[Rd] On R performance

Dominick Samperi djsamperi at gmail.com
Fri Mar 9 16:11:23 CET 2012

On Thu, Mar 8, 2012 at 2:06 PM, Justin Talbot <jtalbot at cs.stanford.edu> wrote:
> I've been working on an R performance academic project for the last
> couple years which has involved writing an interpreter for R from
> scratch and a JIT for R vector operations.
> With the recent comments on Julia, I thought I'd share some thoughts
> from my experience since they differ substantially from the common
> speculation on R performance.
> I went into the project thinking that R would be slow for the commonly
> cited reasons: NAs, call-by-value, immutable values, ability to
> dynamically add/remove variables from environments, etc. But this is
> largely *not* true. It does require being somewhat clever, but most of
> the cost of these features can be either eliminated or moved to
> uncommon cases that won't affect most code. And there's plenty of room
> for innovation here. The history of Javascript runtimes over the last
> decade has shown that dramatic performance improvements are possible
> even for difficult languages.
> This is good news. I think we can keep essentially everything that
> people like about R and still achieve great performance.
> So why is R performance poor now? I think the fundamental reason is
> related to software engineering: R is nearly impossible to experiment
> with, so no one tries out new performance techniques on it. There are
> two main issues here:
> 1) The R Language Definition doesn't get enough love. I could point
> out plenty of specific problems, omissions, etc., but I think the
> high-level problem is that the Language Definition currently conflates
> three things: 1) the actual language definition, 2) the definition of
> what is more properly the standard library, and 3) the implementation.
> This conflation hides how simple the R/S language actually is and, by
> assuming that the current implementation is the only implementation,
> obscures performance improvements that could be made by changing the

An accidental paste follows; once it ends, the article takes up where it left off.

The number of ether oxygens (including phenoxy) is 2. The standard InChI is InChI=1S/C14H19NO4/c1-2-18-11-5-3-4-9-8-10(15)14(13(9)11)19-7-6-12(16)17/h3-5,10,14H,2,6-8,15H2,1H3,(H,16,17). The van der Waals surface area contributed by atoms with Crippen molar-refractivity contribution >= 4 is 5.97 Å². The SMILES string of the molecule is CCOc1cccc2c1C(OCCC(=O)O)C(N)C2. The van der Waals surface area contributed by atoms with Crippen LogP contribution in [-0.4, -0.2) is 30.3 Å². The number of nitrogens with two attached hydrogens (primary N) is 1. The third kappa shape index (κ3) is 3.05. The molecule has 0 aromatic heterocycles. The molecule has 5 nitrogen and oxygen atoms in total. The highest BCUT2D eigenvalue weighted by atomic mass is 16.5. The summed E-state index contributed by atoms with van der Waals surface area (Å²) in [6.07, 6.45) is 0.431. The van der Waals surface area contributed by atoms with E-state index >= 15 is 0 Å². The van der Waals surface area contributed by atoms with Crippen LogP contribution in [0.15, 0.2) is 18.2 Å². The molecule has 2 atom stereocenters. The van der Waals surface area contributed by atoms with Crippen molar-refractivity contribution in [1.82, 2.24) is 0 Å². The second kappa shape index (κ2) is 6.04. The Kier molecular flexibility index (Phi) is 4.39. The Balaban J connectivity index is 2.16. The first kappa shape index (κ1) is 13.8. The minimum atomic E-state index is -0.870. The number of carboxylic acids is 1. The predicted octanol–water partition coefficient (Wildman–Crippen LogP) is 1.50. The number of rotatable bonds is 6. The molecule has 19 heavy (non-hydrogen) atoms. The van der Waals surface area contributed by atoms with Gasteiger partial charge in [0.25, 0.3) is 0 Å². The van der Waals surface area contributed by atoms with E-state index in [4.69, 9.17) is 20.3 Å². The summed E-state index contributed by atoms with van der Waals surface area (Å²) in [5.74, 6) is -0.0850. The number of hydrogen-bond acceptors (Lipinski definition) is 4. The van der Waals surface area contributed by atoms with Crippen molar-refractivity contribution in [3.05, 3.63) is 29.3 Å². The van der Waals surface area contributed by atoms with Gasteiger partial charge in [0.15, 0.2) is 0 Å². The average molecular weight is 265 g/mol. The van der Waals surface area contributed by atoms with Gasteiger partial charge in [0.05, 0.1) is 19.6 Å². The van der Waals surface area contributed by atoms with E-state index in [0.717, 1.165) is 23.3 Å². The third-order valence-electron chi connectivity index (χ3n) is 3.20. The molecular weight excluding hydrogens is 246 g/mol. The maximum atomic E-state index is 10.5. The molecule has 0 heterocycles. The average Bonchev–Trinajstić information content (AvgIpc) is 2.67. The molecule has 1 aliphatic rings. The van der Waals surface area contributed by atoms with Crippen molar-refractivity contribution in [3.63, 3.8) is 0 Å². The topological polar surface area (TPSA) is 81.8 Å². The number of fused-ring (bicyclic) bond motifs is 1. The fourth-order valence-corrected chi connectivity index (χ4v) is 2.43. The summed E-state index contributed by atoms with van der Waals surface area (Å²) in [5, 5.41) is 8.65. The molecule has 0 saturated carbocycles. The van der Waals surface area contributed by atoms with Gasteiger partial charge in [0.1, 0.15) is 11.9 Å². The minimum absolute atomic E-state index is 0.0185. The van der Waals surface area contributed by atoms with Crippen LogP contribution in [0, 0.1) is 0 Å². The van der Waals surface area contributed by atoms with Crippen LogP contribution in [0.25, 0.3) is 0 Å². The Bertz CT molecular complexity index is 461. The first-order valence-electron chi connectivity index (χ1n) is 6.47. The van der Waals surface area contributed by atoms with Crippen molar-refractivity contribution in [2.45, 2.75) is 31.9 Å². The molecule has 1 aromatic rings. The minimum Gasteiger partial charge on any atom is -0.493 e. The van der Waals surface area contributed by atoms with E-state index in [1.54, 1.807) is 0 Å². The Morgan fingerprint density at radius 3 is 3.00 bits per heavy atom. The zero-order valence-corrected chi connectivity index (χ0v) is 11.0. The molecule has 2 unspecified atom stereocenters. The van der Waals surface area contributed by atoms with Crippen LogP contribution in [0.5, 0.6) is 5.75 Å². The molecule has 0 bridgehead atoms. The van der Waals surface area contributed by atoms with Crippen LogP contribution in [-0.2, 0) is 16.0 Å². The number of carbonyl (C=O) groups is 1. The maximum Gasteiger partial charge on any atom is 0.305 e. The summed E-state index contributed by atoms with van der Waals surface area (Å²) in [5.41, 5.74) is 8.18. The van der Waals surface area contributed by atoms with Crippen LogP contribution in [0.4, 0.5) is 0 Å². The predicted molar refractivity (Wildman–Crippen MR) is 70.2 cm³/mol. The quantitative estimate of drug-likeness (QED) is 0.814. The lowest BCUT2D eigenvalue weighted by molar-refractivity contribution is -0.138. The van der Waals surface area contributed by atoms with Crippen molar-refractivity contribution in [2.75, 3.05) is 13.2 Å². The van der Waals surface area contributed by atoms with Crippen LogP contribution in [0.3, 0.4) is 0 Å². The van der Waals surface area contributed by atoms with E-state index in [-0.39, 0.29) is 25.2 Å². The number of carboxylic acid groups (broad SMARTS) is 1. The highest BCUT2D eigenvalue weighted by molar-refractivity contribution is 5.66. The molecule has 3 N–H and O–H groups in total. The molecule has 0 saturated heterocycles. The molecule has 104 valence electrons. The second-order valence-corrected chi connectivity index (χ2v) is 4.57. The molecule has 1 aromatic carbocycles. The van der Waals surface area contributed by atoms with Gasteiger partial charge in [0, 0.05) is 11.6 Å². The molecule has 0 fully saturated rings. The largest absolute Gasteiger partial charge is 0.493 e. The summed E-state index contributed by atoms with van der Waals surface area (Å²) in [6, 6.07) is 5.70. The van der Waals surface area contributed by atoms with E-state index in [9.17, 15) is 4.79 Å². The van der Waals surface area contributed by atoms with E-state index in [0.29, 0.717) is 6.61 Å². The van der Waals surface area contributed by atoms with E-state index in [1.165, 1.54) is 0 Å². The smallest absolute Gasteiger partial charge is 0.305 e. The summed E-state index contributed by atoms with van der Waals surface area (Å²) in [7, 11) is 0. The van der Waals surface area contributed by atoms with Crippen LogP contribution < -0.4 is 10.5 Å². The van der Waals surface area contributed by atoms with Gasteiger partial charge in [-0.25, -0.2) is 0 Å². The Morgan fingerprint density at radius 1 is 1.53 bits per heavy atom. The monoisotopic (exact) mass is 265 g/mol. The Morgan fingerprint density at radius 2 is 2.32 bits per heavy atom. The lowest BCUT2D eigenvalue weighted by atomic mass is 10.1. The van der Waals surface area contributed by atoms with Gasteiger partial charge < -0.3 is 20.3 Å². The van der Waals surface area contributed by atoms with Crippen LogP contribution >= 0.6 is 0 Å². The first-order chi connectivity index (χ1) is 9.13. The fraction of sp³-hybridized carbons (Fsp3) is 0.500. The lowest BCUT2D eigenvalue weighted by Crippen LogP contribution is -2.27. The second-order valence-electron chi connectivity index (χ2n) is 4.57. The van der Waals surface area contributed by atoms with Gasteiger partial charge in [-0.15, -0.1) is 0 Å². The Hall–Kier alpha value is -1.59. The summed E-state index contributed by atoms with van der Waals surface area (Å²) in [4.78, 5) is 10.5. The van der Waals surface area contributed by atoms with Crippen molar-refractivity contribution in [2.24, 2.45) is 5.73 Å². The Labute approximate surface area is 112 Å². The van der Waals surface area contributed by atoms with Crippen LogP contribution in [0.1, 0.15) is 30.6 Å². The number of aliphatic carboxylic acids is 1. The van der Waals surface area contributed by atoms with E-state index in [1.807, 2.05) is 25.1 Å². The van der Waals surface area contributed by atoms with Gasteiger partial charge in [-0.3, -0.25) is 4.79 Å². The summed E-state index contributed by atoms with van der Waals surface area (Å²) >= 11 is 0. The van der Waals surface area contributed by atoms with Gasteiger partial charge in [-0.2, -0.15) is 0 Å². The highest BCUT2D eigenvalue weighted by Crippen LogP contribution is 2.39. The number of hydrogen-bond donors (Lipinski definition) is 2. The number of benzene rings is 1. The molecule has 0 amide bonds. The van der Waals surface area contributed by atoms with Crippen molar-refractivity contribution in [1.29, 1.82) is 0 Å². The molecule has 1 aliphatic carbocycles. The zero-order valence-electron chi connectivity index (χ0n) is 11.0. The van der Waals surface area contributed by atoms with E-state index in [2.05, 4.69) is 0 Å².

> implementation.
> 2) The R core implementation (e.g. everything in src/main) is too big.
> There are ~900 functions listed in names.c. This has got to be simply
> unmanageable. If one were to change the SEXP representation, how many
> internal functions would have to be checked and updated? This is a
> severe hinderance on improving performance.
> I see little value is debating changes to the language semantics until
> we've addressed this low hanging fruit and at least tried to make the
> current R/S semantics run fast.

Isn't R much like Lisp under the covers? Afterall, it evolved from Scheme.
Hasn't there been a great deal of work done on optimizing Lisp over the
last 30 years? This suggests that instead of dropping the R/S semantics
and moving to another language like Julia, the proposals of Ross Ihaka
and Duncan Temple Lang could be followed to provide the familiar
R/S syntax on top of an optimized Lisp engine.

One could view the R language as "syntactic sugar" for Lisp and focus
on optimizing the Lisp engine, in the same way that functional languages
are viewed as syntactic sugar for the lambda calculus.

Another possibility is to implement R/S on top of an optimized virtual
machine like the JVM, LLVM, etc.

Of course, no matter what strategy is followed a foreign function
interface will be very important to leverage the existing base of
C/C++/Fortran numerical and graphics libs.


> Justin
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